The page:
Richa Puri is a seasoned immigration attorney in the Ask Ellis network with over 14 years of experience representing individuals & businesses. I had the pleasure of working with Richa during my time at SAKHI where she held monthly pro-bono immigration clinics.
I recently got the chance to catch up with Richa where we dove into Trump, Brexit and the rise of populism. No surprise, we landed on the topic of protests. Populism is not new, but as we live through a new wave of it and see large groups of people mobilizing in protest against the current administration, I find myself in new territory.
While the legal consequences of civil disobedience are best discussed with a Civil Rights/Criminal Attorney, I wanted to specifically understand the immigration consequences of protesting. Could I lose my green card over a protest?
Here’s what Richa said:
Q. What are the legal risks of participating in a protest?
A. Getting arrested! I believe this is a general risk no matter where you live. How the police react / arrest people / charge people probably varies by state. However, the law does permit PEACEFUL protest. If it is peaceful, you should not worry about the cops since there is no reason for them to get involved.
Anyone who is not a US citizen must worry if they are arrested. If it is a peaceful protest, then nothing should happen.
Q. What if I am legally in the United States, but not a citizen? Could I lose my student/work visa or green card if I partake in protests?
A. Anyone who is not a US citizen must worry if they are arrested. If it is a peaceful protest, then nothing should happen. But, if violence ensues, you should not participate…leave! Do not engage in the violent behavior.
If you are arrested, do not fight. Do not give the police a reason to believe you are part of the violence. Do not lie to the police. Keep your answers short and limited to basic information asked of you, like your name and address. For any other questions, exercise your right to remain silent until you speak with a lawyer.
If you are arrested and convicted of a removable offense, you will be placed in removal proceedings where a Judge will decide if you lose your status. If you are charged, but not convicted in criminal court, nothing happens on the immigration front. If you are charged and convicted of something that is not a removable offense (e.g. disorderly conduct), you are in the clear as far as your immigration status is concerned.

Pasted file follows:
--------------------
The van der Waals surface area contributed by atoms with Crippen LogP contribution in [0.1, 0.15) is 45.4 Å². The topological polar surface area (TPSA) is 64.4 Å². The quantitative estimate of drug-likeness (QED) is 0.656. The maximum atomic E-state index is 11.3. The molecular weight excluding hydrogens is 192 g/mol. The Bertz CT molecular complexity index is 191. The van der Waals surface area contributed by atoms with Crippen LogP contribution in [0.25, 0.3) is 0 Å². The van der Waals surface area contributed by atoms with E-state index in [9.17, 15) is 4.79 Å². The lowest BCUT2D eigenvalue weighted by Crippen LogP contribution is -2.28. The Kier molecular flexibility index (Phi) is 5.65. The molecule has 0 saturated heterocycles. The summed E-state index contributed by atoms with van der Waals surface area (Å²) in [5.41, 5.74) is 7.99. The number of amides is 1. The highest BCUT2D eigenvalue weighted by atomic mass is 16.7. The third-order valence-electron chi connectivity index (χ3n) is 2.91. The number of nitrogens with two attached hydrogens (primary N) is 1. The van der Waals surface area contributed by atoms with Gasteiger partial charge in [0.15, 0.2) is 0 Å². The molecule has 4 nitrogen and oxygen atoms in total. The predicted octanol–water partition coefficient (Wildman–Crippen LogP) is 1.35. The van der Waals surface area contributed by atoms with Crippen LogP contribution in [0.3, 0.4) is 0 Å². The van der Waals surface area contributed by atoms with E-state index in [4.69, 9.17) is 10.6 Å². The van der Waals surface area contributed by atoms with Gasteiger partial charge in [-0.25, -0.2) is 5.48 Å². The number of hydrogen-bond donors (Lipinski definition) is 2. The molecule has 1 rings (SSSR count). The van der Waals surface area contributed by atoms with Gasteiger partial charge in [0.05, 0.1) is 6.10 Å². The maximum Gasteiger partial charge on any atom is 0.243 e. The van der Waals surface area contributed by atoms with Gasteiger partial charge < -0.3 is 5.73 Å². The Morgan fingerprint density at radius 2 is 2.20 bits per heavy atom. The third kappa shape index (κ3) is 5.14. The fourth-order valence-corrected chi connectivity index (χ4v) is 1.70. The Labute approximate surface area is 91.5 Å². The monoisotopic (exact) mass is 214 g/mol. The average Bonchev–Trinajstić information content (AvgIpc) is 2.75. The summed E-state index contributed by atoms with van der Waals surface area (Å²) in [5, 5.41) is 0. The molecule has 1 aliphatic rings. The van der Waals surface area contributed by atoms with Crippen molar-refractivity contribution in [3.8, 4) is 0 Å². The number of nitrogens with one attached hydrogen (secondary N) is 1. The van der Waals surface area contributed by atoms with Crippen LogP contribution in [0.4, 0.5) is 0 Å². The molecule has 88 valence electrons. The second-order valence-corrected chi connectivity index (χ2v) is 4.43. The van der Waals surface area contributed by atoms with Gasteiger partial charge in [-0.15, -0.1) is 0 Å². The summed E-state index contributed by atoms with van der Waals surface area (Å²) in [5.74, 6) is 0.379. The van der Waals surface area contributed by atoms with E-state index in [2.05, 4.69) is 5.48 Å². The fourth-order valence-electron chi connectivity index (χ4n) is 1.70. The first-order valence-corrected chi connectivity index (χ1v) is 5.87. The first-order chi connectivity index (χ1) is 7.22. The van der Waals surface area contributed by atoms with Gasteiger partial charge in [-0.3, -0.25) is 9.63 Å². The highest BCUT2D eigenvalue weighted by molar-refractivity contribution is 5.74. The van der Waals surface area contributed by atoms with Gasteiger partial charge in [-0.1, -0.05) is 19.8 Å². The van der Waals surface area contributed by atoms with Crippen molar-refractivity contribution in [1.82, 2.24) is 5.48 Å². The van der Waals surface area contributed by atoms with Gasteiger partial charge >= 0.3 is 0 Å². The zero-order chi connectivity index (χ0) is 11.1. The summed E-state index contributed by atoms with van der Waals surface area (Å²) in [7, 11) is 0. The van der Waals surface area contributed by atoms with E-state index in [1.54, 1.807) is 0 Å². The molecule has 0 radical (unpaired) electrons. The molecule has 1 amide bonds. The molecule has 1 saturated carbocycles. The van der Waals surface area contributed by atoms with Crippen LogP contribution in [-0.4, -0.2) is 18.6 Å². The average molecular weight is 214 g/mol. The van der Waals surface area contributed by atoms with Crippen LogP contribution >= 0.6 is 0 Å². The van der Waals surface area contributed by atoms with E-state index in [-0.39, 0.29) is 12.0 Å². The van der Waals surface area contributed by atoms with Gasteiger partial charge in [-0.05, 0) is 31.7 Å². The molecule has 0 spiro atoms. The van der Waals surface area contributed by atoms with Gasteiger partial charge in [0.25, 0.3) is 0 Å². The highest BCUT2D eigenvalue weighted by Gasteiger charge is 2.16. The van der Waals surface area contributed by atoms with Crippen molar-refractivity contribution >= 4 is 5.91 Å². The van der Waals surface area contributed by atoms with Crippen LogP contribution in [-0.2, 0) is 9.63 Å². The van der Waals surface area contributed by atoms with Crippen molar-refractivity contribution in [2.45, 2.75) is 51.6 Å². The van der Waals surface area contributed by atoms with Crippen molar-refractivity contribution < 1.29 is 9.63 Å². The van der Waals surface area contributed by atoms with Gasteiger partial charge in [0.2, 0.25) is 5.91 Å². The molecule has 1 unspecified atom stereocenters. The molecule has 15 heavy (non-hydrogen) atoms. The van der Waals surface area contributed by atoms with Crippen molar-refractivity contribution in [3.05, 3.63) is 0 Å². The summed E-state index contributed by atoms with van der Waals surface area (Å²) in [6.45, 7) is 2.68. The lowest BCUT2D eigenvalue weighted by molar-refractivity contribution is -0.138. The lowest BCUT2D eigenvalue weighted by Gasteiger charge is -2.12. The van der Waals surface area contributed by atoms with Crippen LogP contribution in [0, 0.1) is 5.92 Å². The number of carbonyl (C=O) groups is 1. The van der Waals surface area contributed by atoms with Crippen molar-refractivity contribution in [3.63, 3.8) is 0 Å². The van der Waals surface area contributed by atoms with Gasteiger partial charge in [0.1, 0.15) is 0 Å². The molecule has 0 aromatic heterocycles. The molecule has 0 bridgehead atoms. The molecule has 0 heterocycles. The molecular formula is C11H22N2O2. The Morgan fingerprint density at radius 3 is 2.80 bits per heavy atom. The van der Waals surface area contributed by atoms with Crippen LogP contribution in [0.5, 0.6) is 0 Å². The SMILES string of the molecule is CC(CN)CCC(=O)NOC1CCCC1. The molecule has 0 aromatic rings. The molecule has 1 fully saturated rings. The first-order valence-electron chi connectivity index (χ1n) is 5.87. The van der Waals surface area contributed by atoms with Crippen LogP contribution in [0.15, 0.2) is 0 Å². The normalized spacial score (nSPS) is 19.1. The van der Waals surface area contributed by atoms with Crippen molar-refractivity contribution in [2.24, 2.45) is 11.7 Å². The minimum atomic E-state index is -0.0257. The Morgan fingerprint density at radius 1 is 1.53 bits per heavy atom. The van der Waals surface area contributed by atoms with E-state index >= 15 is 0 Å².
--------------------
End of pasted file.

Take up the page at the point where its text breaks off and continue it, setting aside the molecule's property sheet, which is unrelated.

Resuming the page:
Q. What should I do if I get arrested during a protest? Who should I reach out to?
A. Police can hold you for hours before they decide to pursue charges. Usually, for protest issues, you will get a low bail or even be released on your own recognizance (meaning, no money needed). Or the Judge can dismiss everything and wish you a wonderful day.
If you are charged, you will need a criminal defense attorney. Most people don’t know one offhand so ask to make a call, reach out to a friend/family member and have them contact an attorney. Under the current laws, before you are allowed to take a plea deal, you must consult with an immigration attorney regarding immigration consequences so eventually you will need an immigration attorney as well.
Q. What is a G-28? Does it make sense to have a completed G-28 before I participate in a protest so that I am already represented should something happen?
A. A G28 is a notice that says you have an immigration attorney. If you are arrested during a protest, that is a criminal issue so a G-28 isn’t going to be helpful in that scenario.
Q. Any other advice?
A. If you get arrested during a protest, try not to panic, do not lie and do not fight with the police! While the arrest can lead to a conviction that could trigger removal proceedings, whether that will actually happen really depends on the nature of the arrest / conviction.
*The content and materials available via Ask Ellis are for informational purposes only and do not constitute legal advice.